See Renunciation of U.S. Nationality Abroad. It gives the steps for renouncing citizenship. However, I strongly recommend reading Section D before choosing statelessness. Most stateless people would be absolutely delighted to get a US passport.
Persons intending to renounce U.S. citizenship should be aware that,
unless they already possess a foreign nationality, they may be
rendered stateless and, thus, lack the protection of any government.
They may also have difficulty traveling as they may not be entitled to
a passport from any country.
Former U.S. citizens would be required to obtain a visa to travel to
the United States or show that they are eligible for admission
pursuant to the terms of the Visa Waiver Program.
One of the things you would give up is the right to enter the US at all. Permission to live and work in the US, without being a US citizen, is much harder to obtain than a visitor visa.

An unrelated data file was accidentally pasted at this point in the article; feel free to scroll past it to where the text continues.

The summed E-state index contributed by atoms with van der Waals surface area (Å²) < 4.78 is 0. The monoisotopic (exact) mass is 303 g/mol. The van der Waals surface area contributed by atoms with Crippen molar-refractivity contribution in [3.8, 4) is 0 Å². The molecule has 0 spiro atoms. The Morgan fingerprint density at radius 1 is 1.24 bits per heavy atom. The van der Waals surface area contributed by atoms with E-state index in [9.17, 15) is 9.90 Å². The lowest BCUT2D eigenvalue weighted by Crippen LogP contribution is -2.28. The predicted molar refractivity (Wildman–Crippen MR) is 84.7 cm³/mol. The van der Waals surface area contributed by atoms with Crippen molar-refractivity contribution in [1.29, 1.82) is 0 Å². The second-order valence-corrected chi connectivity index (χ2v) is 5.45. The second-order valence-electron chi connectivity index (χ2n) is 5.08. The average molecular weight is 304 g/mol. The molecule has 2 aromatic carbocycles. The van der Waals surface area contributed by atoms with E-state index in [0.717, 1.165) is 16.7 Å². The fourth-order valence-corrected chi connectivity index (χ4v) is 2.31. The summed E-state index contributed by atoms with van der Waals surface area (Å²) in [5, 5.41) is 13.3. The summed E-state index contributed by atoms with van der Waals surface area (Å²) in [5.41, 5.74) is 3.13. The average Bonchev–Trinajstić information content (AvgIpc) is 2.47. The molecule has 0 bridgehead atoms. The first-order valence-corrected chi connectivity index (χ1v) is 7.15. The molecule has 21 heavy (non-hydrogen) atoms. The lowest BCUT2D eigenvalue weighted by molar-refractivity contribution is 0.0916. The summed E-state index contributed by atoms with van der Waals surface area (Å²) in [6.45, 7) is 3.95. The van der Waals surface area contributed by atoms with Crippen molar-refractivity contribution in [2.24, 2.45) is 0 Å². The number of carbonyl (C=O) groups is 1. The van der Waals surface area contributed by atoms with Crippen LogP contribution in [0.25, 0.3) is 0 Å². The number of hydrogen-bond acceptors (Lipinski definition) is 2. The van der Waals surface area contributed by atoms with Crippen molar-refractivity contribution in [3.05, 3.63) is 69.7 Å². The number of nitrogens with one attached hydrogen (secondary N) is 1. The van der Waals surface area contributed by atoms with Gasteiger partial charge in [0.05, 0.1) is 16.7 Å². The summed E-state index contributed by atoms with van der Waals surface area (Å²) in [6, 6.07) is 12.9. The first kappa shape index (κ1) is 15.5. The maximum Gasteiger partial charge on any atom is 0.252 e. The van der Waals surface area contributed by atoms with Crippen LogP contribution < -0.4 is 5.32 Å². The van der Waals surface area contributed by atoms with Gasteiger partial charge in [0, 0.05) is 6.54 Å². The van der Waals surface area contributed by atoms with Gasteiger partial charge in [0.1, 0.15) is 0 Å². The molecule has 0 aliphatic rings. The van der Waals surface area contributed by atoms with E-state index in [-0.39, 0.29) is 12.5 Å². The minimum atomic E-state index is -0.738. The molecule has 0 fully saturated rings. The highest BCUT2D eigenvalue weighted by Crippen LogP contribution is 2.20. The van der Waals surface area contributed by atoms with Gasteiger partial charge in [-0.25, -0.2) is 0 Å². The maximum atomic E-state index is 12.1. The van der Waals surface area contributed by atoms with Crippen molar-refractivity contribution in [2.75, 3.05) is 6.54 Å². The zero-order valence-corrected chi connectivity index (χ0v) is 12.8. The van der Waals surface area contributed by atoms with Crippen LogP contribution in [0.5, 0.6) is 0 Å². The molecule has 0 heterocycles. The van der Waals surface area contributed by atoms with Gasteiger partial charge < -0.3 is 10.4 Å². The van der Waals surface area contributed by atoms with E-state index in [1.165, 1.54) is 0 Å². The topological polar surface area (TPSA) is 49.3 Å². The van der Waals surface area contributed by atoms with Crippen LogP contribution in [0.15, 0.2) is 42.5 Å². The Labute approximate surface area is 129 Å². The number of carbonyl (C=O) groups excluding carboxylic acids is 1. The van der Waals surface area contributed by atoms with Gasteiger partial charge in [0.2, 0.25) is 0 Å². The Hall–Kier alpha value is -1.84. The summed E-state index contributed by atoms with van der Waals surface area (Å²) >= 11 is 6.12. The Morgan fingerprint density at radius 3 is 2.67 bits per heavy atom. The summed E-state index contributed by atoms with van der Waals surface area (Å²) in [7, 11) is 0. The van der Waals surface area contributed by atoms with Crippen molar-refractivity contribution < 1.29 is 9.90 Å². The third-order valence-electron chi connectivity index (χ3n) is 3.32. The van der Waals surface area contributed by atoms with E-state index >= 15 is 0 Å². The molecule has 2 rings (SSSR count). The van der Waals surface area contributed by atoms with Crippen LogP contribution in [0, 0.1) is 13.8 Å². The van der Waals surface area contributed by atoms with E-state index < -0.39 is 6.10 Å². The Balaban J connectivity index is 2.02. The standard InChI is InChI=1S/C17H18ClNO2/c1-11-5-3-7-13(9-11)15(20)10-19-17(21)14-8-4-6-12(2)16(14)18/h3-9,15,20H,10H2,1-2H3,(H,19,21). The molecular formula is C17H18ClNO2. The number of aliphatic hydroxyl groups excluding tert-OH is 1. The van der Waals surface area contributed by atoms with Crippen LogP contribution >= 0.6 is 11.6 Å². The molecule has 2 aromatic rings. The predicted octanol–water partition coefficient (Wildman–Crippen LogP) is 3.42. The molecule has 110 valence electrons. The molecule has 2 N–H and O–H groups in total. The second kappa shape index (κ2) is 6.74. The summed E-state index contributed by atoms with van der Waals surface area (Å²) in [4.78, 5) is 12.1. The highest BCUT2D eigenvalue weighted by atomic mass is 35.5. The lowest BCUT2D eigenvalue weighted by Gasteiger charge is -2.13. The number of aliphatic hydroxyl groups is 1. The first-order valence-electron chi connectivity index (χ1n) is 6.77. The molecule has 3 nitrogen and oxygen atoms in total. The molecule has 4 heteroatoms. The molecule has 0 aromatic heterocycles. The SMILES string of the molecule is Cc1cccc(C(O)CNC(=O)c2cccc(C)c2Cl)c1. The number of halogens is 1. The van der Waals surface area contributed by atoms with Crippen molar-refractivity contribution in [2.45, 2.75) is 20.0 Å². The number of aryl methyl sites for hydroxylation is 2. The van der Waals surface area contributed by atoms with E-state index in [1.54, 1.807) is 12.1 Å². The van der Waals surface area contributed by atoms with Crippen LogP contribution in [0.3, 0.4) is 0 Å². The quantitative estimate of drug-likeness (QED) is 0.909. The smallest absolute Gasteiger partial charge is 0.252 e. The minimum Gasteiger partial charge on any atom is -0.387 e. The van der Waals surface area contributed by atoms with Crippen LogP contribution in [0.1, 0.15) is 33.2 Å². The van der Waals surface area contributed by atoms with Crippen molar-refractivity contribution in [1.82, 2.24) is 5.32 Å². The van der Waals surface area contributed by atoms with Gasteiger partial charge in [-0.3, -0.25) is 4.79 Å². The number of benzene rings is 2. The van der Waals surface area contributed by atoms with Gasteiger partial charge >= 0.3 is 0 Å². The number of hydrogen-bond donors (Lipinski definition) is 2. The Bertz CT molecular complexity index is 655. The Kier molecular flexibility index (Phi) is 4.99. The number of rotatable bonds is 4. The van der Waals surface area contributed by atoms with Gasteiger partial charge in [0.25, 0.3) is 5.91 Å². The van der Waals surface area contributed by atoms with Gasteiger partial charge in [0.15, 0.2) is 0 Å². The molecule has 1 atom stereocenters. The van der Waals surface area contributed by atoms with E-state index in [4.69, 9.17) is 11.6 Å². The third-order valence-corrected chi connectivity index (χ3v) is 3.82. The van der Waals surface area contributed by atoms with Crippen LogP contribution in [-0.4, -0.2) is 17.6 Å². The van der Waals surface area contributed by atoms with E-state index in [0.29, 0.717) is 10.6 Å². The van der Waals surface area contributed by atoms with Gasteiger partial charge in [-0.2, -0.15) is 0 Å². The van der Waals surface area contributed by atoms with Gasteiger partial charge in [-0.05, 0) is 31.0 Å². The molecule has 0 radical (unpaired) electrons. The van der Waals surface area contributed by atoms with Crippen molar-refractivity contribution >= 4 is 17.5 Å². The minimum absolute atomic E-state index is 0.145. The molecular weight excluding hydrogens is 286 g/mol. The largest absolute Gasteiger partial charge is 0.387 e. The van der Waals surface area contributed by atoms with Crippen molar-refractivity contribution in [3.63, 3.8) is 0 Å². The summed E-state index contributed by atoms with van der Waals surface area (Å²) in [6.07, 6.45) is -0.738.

Whether you would be able to live and work in some other country will depend on that country's laws. Most countries will not even let you enter the country without a passport or equivalent proof of citizenship. If you have a specific country in mind I suggest posting a new question about that country's rules.
In general, it will be easier to be admitted to a country, and to live there, with a US passport than as a stateless person. You should at least consider first establishing residence and naturalizing as a citizen of a country where you wish to live.